Dictionary of National Biography, 1885-1900/Cromer, George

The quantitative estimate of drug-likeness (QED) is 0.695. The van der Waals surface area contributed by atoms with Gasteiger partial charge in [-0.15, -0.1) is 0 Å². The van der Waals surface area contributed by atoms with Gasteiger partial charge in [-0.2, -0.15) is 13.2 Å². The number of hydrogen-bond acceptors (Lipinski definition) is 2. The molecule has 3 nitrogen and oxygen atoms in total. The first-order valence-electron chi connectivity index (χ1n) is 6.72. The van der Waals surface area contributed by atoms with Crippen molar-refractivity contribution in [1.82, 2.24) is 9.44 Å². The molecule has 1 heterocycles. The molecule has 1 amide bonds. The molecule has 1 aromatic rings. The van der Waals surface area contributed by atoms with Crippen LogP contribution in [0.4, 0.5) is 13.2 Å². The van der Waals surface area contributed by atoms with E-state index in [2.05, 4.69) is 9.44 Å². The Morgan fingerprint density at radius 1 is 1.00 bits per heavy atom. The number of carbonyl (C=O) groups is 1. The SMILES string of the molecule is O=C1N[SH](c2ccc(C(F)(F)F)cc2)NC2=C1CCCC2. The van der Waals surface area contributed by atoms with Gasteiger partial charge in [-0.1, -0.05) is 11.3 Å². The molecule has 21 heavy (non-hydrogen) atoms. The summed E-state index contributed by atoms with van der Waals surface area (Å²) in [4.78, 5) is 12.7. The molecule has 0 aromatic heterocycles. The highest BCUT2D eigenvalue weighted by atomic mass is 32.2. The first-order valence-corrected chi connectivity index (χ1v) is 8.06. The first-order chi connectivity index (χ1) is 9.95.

CROMER, GEORGE (d. 1543), archbishop of Armagh, was an Englishman by birth. He succeeded Kite at Armagh in 1522. (The writ to restore the temporalities was of June 1522, and was retrospective to the time of Kite's resignation; Ware, Works on Ireland, Harris's transl.) He was attached to the faction of Gerald, earl of Kildare, through whom he was made lord chancellor of Ireland in 1532, after the removal of Kildare's enemy, Archbishop Allen of Dublin. He exercised this high office for two years, down to the rising of Kildare and the murder of Allen. Cromer is best known for the opposition that he attempted to the introduction of the English reformation into Ireland, into which course he was led partly by his friendship with the Geraldines, and his resentment at the severities used towards them at the end of their revolt. In 1536 Henry VIII imposed all the reformatory measures, that had been passed at Westminster, upon the parliament of Dublin: such as the act of supreme head, the act for first-fruits to go to the crown, the act for suppressing certain monasteries, and others (Irish State Papers, p. 526; Cox, Hibern. Anglicana, p. 248; Dixon, Ch. of Engl. ii. 181). At the same time a number of commissioners appeared, and the English reformation was actively enforced, especially by Browne, the new archbishop of Dublin. Cromer, as primate of Ireland, did what he could to oppose these proceedings. Summoning a meeting of some of his suffragans and clergy, he represented the impiety of acknowledging the king as supreme head of the church; exhorted them to adhere to the apostolic chair; and convinced them that Ireland was the peculiar property of the holy see, from which alone the English kings held their dominion or lordship over it, by the argument that it was anciently called the Holy Island (Leland, ii. 161). Soon afterwards Archbishop Browne informed the powerful minister Cromwell that Cromer was intriguing with the Duke of Norfolk, one of the heads of the old learning in England, to prevent the reformation in Ireland. ‘George, my brother of Armagh, doth underhand occasion quarrels, and is not active to execute his highness's orders in his diocese. The Duke of Norfolk is by Armagh, and the clergy desired to assist them, nor to suffer his highness to alter church rules here in Ireland’ (Cox, p. 257). He also warned him that Cromer had entered into communication with Rome. The latter had indeed despatched emissaries thither, to advertise the pope of the king's recent proceedings; and had received from the holy father a private commission, prohibiting the people from owning the king for supreme head, and pronouncing a curse on those who should not confess to their confessors within forty days that they had done amiss in so doing (Cox, ib., Browne to Crumwel, May 1538). Little came of this, and Cromer seems to have ceased to attract attention. He died in March 1542–3.

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